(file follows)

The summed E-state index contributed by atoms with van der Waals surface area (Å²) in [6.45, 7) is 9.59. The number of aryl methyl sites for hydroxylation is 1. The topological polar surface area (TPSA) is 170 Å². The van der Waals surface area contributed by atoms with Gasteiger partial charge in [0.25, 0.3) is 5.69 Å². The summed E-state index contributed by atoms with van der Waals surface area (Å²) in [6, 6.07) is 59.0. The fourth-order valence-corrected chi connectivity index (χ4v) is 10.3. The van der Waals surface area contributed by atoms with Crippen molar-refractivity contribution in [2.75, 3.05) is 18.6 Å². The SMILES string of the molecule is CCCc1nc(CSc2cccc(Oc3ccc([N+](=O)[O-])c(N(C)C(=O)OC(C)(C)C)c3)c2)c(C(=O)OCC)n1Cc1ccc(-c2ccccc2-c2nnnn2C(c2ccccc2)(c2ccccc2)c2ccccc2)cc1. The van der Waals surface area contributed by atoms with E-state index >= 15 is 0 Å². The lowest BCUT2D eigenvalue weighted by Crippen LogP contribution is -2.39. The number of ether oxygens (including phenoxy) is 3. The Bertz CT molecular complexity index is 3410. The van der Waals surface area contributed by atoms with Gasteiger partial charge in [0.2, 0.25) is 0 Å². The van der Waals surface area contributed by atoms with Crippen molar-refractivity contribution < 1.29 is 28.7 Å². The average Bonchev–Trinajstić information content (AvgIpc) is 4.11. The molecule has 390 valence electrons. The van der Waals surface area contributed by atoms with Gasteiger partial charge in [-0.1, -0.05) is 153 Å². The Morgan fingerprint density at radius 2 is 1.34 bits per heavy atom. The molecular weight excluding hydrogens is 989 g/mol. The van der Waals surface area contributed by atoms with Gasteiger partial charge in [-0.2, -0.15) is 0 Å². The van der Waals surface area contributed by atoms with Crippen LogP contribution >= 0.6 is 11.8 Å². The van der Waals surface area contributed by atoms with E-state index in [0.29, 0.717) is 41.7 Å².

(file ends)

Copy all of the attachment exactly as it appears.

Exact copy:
The summed E-state index contributed by atoms with van der Waals surface area (Å²) in [6.45, 7) is 9.59. The number of aryl methyl sites for hydroxylation is 1. The topological polar surface area (TPSA) is 170 Å². The van der Waals surface area contributed by atoms with Gasteiger partial charge in [0.25, 0.3) is 5.69 Å². The summed E-state index contributed by atoms with van der Waals surface area (Å²) in [6, 6.07) is 59.0. The fourth-order valence-corrected chi connectivity index (χ4v) is 10.3. The van der Waals surface area contributed by atoms with Crippen molar-refractivity contribution in [2.75, 3.05) is 18.6 Å². The SMILES string of the molecule is CCCc1nc(CSc2cccc(Oc3ccc([N+](=O)[O-])c(N(C)C(=O)OC(C)(C)C)c3)c2)c(C(=O)OCC)n1Cc1ccc(-c2ccccc2-c2nnnn2C(c2ccccc2)(c2ccccc2)c2ccccc2)cc1. The van der Waals surface area contributed by atoms with E-state index >= 15 is 0 Å². The lowest BCUT2D eigenvalue weighted by Crippen LogP contribution is -2.39. The number of ether oxygens (including phenoxy) is 3. The Bertz CT molecular complexity index is 3410. The van der Waals surface area contributed by atoms with Gasteiger partial charge in [0.2, 0.25) is 0 Å². The van der Waals surface area contributed by atoms with Crippen molar-refractivity contribution < 1.29 is 28.7 Å². The average Bonchev–Trinajstić information content (AvgIpc) is 4.11. The molecule has 390 valence electrons. The van der Waals surface area contributed by atoms with Gasteiger partial charge in [-0.1, -0.05) is 153 Å². The Morgan fingerprint density at radius 2 is 1.34 bits per heavy atom. The molecular weight excluding hydrogens is 989 g/mol. The van der Waals surface area contributed by atoms with Gasteiger partial charge in [-0.2, -0.15) is 0 Å². The van der Waals surface area contributed by atoms with Crippen LogP contribution >= 0.6 is 11.8 Å². The van der Waals surface area contributed by atoms with E-state index in [0.29, 0.717) is 41.7 Å².